Duncan Pryde (6/28/2010)
Changing the subject somewhat...
Although I knew that you can have negative seeds and increments for the IDENTITY property, I've never actually used them myself.
I'd therefore be interested to hear if anyone else had used them, and in what sort of situations?
One possible use of negative seed and positive increment is to increase the number of values before you run out. With data type int, the maximum value is 2 billion and a bit. If you expect that, during the lifetime of a database, there will be about 2 billion inserts, using int with the default seed and increment is a bit of a gamble. But if you use -2,147,483,648 as the seed and the default increment of 1, you get a total of over 4 billion insert attempts before you get an overflow error, and you still need only 4 bytes, instead of the 8 bytes you'd use if you choose bigint instead.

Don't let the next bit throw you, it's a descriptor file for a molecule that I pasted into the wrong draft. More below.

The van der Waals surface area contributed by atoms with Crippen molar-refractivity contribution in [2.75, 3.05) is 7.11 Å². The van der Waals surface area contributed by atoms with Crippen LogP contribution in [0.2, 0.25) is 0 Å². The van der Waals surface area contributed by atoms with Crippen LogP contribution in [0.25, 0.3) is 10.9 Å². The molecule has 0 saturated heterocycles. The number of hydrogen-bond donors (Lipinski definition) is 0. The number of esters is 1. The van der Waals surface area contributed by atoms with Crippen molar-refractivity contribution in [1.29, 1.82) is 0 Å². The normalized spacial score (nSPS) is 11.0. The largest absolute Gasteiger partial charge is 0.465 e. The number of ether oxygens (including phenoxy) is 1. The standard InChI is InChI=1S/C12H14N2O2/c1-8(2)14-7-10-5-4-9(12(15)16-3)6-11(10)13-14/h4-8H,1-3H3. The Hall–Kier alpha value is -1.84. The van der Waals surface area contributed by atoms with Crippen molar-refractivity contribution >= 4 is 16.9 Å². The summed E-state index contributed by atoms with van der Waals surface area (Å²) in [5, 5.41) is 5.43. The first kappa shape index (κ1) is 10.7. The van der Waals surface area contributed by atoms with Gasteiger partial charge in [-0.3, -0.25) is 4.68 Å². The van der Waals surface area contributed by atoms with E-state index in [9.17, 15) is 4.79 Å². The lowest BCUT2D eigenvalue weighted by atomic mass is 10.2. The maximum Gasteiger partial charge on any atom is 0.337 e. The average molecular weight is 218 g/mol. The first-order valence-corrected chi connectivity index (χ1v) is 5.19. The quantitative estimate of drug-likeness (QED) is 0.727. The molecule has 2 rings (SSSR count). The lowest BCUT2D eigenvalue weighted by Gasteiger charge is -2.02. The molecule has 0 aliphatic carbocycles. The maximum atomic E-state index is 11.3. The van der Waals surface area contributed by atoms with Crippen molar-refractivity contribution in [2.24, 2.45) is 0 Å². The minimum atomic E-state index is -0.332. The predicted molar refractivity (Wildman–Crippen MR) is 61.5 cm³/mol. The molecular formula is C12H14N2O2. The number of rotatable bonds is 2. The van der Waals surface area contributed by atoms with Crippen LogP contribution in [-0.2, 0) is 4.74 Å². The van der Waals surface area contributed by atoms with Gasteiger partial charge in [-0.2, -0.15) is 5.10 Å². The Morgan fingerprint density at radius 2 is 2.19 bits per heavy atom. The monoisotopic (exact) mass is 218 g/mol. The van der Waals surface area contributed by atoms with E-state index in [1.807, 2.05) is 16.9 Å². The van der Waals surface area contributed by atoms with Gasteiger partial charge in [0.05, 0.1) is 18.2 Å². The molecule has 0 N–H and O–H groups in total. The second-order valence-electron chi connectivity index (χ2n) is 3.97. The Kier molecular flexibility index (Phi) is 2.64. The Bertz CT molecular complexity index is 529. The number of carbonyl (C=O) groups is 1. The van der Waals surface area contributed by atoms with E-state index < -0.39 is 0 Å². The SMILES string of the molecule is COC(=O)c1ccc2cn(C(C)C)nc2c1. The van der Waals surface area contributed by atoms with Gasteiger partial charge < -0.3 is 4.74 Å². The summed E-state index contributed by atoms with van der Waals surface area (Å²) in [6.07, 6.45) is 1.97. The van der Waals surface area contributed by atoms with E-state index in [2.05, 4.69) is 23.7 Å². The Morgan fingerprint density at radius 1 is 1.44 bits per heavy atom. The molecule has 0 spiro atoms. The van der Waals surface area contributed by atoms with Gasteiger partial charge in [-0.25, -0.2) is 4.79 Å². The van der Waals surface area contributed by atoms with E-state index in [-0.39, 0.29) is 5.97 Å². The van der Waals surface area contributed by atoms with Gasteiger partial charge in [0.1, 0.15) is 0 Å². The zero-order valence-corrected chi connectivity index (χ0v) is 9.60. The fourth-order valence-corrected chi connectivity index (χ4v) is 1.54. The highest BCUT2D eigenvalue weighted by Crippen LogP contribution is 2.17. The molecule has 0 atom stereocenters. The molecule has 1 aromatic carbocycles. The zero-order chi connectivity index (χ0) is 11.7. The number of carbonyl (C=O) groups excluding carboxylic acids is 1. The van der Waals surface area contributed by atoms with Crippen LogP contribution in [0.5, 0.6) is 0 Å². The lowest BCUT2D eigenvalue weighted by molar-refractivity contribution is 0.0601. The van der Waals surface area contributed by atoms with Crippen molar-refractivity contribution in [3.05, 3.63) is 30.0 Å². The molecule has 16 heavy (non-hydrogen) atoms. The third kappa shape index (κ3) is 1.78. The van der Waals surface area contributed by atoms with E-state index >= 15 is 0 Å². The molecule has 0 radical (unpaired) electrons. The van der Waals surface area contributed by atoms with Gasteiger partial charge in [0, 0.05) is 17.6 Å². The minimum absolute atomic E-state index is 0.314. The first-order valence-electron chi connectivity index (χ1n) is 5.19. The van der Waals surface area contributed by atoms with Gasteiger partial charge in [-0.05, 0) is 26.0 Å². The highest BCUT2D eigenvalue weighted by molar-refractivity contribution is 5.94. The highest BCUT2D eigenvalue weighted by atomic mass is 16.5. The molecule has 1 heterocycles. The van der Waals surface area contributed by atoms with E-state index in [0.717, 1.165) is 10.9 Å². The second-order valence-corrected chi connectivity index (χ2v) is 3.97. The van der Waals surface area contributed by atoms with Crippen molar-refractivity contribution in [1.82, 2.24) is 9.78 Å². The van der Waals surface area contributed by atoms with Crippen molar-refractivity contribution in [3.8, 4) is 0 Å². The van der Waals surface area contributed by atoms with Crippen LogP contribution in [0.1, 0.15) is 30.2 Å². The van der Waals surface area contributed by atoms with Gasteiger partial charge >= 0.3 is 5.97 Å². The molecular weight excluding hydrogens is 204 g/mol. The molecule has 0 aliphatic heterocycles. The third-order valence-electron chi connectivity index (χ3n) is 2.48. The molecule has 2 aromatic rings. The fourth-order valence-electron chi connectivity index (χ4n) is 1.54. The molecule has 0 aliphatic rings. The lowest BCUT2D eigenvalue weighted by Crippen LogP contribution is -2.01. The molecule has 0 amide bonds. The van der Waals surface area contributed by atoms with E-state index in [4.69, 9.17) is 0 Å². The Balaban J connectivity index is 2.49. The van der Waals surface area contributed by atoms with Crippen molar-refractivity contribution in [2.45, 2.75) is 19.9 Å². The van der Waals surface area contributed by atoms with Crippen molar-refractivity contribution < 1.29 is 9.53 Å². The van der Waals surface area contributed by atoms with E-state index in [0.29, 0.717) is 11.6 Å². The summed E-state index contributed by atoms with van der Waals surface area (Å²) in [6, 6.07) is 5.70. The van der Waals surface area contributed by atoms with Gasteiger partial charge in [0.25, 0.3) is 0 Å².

Another possible use is in replicated architectures. If new rows are inserted at two locations, you need to ensure that there are no duplicate keys generated. One way is to use even numbers for one location and odd numbers for the other (IDENTITY (2,2) and IDENTITY(1,2)) - the benefit of this system is that you can easily expand it to more nodes. But if you're sure there will always be two nodes, using positive numbers (IDENTITY(1,1)) at one location and negatives (IDENTITY(-1,-1)) at another is also a nice possibility.